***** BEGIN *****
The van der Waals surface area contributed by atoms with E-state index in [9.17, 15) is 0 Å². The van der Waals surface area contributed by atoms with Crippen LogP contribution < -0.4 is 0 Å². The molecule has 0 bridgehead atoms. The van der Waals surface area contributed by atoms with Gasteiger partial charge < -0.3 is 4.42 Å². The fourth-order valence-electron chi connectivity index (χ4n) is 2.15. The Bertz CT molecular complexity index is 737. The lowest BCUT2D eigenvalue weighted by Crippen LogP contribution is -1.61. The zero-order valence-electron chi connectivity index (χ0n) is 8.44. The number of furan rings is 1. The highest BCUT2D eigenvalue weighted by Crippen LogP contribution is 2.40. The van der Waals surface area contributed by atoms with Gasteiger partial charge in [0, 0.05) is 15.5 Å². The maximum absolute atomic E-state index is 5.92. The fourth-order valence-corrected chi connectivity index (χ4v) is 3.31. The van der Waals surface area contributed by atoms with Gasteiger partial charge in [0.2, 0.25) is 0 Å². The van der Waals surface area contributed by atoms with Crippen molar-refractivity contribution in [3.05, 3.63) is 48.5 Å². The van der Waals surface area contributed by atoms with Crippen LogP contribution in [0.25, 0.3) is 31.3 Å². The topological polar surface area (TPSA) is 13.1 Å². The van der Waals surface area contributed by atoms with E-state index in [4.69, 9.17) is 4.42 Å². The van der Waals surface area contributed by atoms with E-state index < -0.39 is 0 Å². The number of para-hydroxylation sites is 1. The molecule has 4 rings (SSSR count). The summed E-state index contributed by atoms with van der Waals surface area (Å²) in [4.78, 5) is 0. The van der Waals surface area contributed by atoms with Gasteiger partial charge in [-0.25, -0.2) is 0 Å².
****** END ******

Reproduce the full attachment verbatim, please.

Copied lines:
The van der Waals surface area contributed by atoms with E-state index in [9.17, 15) is 0 Å². The van der Waals surface area contributed by atoms with Crippen LogP contribution < -0.4 is 0 Å². The molecule has 0 bridgehead atoms. The van der Waals surface area contributed by atoms with Gasteiger partial charge < -0.3 is 4.42 Å². The fourth-order valence-electron chi connectivity index (χ4n) is 2.15. The Bertz CT molecular complexity index is 737. The lowest BCUT2D eigenvalue weighted by Crippen LogP contribution is -1.61. The zero-order valence-electron chi connectivity index (χ0n) is 8.44. The number of furan rings is 1. The highest BCUT2D eigenvalue weighted by Crippen LogP contribution is 2.40. The van der Waals surface area contributed by atoms with Gasteiger partial charge in [0, 0.05) is 15.5 Å². The maximum absolute atomic E-state index is 5.92. The fourth-order valence-corrected chi connectivity index (χ4v) is 3.31. The van der Waals surface area contributed by atoms with Gasteiger partial charge in [0.2, 0.25) is 0 Å². The van der Waals surface area contributed by atoms with Crippen molar-refractivity contribution in [3.05, 3.63) is 48.5 Å². The van der Waals surface area contributed by atoms with Crippen LogP contribution in [0.25, 0.3) is 31.3 Å². The topological polar surface area (TPSA) is 13.1 Å². The van der Waals surface area contributed by atoms with E-state index in [4.69, 9.17) is 4.42 Å². The van der Waals surface area contributed by atoms with E-state index < -0.39 is 0 Å². The number of para-hydroxylation sites is 1. The molecule has 4 rings (SSSR count). The summed E-state index contributed by atoms with van der Waals surface area (Å²) in [4.78, 5) is 0. The van der Waals surface area contributed by atoms with Gasteiger partial charge in [-0.25, -0.2) is 0 Å².